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#11 Boom, Bust and Repeat
Newsletter revival in South-East Texas
It’s tragic and ironic that this newsletter lost its narrative momentum after writing about loss of narrative momentum about two months ago.
How deserted lies the city,
once so full of people!
How like a widow is she,
who once was great among the nations!
She who was queen among the provinces
has now become a slave.
2 Bitterly she weeps at night,
tears are upon her cheeks.
Among all her lovers
there is none to comfort her.
All her friends have betrayed her;
they have become her enemies.
- Book of lamentations
Yes finding a bible in an AirBnB in the south was inevitable
This newsletter is brought to you from Beaumont, Texas where the roads are non existent and everyone wears their masks on the chin.
If you visit a town similar to Beaumont you would inevitably find at least one old store named Boomtown, to remind you that this was once a city of great riches, most likely less than 50 years ago. The sign is usually rusted, in big bold letters and the building is likely empty.
The two major landmarks of boomtown era Beaumont are Spindletop - the first major oil well in south-East Texas that signalled the beginning of the oil boom, and the McFaddin-Ward house - a sprawling mansion owned by the McFaddin family, ranch owners who owned much of the land on which oil was discovered. The appearance of both could not be more different. Spindletop was reconstructed and preserved in late 20th century. It is made of timber that is crooked, warped. Much of foundation and surrounding is rusted. The McFaddin-Ward house became a museum in 1971, the last of the McFaddin’s who lived there left a trust fund to manage the museum. Right next to the mansion are crumbling apartments, most certainly built much later than 1971. The architecture is to say the least not very tasteful and completely removed from the surroundings both then and now.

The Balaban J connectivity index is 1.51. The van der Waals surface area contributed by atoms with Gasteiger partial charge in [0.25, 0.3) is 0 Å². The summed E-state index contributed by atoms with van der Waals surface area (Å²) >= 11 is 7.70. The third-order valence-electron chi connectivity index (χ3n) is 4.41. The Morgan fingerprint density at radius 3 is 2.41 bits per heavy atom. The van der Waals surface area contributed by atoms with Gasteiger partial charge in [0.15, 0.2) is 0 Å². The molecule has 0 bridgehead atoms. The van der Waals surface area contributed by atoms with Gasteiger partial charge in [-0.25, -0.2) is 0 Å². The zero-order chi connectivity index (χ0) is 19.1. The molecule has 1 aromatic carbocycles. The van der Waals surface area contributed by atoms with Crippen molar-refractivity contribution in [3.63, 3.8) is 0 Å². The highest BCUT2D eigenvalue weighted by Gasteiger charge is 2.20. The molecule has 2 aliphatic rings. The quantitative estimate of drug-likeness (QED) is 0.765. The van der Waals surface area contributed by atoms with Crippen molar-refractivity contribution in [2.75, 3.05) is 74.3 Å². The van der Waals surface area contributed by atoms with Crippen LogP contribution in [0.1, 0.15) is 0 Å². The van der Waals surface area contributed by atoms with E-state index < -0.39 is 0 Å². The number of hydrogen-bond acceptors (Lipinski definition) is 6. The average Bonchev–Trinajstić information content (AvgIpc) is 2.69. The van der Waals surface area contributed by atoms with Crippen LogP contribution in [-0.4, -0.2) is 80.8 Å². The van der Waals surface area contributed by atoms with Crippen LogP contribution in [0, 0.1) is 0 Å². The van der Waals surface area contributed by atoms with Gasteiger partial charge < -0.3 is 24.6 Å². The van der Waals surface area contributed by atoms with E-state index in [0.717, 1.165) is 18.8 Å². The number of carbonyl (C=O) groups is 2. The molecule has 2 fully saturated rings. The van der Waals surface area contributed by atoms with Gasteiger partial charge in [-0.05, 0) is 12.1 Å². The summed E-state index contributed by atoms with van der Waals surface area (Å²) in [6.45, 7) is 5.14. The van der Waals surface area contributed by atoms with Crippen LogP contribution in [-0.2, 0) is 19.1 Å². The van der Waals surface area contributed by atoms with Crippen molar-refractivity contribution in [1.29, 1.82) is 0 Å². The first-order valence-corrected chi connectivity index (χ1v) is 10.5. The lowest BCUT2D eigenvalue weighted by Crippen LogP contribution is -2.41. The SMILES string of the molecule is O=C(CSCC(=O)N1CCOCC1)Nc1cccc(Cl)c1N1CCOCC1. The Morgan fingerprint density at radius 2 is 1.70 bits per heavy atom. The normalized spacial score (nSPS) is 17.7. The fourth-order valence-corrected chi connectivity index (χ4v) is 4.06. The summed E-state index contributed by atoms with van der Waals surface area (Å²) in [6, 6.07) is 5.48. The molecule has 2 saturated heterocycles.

Spindletop and McFadden-Ward house tell the story of boomtowns in America - one of private wealth and public poverty. I drove around the city looking for where all the wealth from the first major oil well in south east Texas went to and for all I know all the wealth was funneled into McFaddin-Ward house, which might well be the only building in a 2 mile radius that would pass a proper building inspection. The McFaddin’s no longer live in Beaumont and I feel like the same can probably be said of others who made a killing during the boom. Beaumont and Spindletop no longer have any friends.
The irony was not lost on me that this is also the kind of urbanism that sets America apart from rest of the world. Towns collapse every 25-50 years and have to be build up from scratch again - Detroit ‘08, San Francisco 1906…and they collapse again. European towns are preserved in pickle so that the elites among us can LARP to be royalty.
Collapsed American towns feel like they are lamenting the loss of history, even if brief and manufactured. Sometimes this takes the form of LARPing to be a great town with unblemished history, sometimes it takes the form of bigotry and spite directed at new neighbors moving from other towns and countries. The suburb of Beaumont is Vidor, a town that Reddit and locals warn you about because of the presence of white supremacist elements.
The population of downtown Beaumont has fewer McFaddin’s these days and is predominantly black, hispanic and asian immigrants. The largest employer is no longer an oil company but Lamar University and a hospital. I feel like how the town treats its newer residents will determine its future. These are people with actual skin in the game who moved to city with lower cost of living to make it in America, whatever that means now. Cities that provide the basic tools to do that will be rebuild again while the ones that don’t will have to lament longer or LARP to be something that they are not. Mercy to Beaumont will come when it has accepted its fate as a collapsed city.